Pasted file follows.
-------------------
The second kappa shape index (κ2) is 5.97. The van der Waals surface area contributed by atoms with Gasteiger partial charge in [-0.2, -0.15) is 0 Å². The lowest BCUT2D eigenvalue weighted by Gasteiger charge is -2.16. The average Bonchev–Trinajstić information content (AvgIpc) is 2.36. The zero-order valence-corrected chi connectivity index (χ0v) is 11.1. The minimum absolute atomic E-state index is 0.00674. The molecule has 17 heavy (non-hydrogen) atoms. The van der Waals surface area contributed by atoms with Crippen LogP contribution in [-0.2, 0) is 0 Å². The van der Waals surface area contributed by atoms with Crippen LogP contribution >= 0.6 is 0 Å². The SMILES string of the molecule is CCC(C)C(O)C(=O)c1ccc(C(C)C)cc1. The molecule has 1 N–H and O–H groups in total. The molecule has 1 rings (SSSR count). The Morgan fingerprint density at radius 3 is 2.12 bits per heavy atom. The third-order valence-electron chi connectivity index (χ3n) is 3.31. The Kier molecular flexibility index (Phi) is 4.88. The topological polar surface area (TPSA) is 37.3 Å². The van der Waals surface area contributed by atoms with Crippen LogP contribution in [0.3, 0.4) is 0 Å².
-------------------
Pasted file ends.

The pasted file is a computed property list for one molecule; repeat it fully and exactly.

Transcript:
The second kappa shape index (κ2) is 5.97. The van der Waals surface area contributed by atoms with Gasteiger partial charge in [-0.2, -0.15) is 0 Å². The lowest BCUT2D eigenvalue weighted by Gasteiger charge is -2.16. The average Bonchev–Trinajstić information content (AvgIpc) is 2.36. The zero-order valence-corrected chi connectivity index (χ0v) is 11.1. The minimum absolute atomic E-state index is 0.00674. The molecule has 17 heavy (non-hydrogen) atoms. The van der Waals surface area contributed by atoms with Crippen LogP contribution in [-0.2, 0) is 0 Å². The van der Waals surface area contributed by atoms with Crippen LogP contribution >= 0.6 is 0 Å². The SMILES string of the molecule is CCC(C)C(O)C(=O)c1ccc(C(C)C)cc1. The molecule has 1 N–H and O–H groups in total. The molecule has 1 rings (SSSR count). The Morgan fingerprint density at radius 3 is 2.12 bits per heavy atom. The third-order valence-electron chi connectivity index (χ3n) is 3.31. The Kier molecular flexibility index (Phi) is 4.88. The topological polar surface area (TPSA) is 37.3 Å². The van der Waals surface area contributed by atoms with Crippen LogP contribution in [0.3, 0.4) is 0 Å².